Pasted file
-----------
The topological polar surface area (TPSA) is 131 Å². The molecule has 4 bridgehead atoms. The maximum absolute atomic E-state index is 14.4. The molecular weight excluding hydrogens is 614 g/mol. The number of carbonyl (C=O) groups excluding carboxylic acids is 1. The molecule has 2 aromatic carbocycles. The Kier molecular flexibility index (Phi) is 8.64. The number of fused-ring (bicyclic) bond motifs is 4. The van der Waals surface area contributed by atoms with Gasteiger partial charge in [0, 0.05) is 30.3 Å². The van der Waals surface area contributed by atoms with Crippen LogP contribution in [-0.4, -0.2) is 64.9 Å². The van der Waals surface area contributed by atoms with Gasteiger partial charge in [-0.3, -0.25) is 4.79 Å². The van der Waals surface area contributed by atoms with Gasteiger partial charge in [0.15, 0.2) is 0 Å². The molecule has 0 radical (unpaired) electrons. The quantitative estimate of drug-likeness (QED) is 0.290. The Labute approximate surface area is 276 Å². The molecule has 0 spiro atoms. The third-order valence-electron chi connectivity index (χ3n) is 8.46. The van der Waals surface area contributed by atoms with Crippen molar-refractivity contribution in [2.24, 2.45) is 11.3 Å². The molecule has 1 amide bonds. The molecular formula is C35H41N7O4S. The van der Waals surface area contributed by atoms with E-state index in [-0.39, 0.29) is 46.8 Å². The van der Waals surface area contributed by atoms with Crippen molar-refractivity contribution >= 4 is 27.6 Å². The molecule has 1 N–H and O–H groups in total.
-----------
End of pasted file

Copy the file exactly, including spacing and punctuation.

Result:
The topological polar surface area (TPSA) is 131 Å². The molecule has 4 bridgehead atoms. The maximum absolute atomic E-state index is 14.4. The molecular weight excluding hydrogens is 614 g/mol. The number of carbonyl (C=O) groups excluding carboxylic acids is 1. The molecule has 2 aromatic carbocycles. The Kier molecular flexibility index (Phi) is 8.64. The number of fused-ring (bicyclic) bond motifs is 4. The van der Waals surface area contributed by atoms with Gasteiger partial charge in [0, 0.05) is 30.3 Å². The van der Waals surface area contributed by atoms with Crippen LogP contribution in [-0.4, -0.2) is 64.9 Å². The van der Waals surface area contributed by atoms with Gasteiger partial charge in [-0.3, -0.25) is 4.79 Å². The van der Waals surface area contributed by atoms with Gasteiger partial charge in [0.15, 0.2) is 0 Å². The molecule has 0 radical (unpaired) electrons. The quantitative estimate of drug-likeness (QED) is 0.290. The Labute approximate surface area is 276 Å². The molecule has 0 spiro atoms. The third-order valence-electron chi connectivity index (χ3n) is 8.46. The van der Waals surface area contributed by atoms with Crippen molar-refractivity contribution in [2.24, 2.45) is 11.3 Å². The molecule has 1 amide bonds. The molecular formula is C35H41N7O4S. The van der Waals surface area contributed by atoms with E-state index in [-0.39, 0.29) is 46.8 Å². The van der Waals surface area contributed by atoms with Crippen molar-refractivity contribution >= 4 is 27.6 Å². The molecule has 1 N–H and O–H groups in total.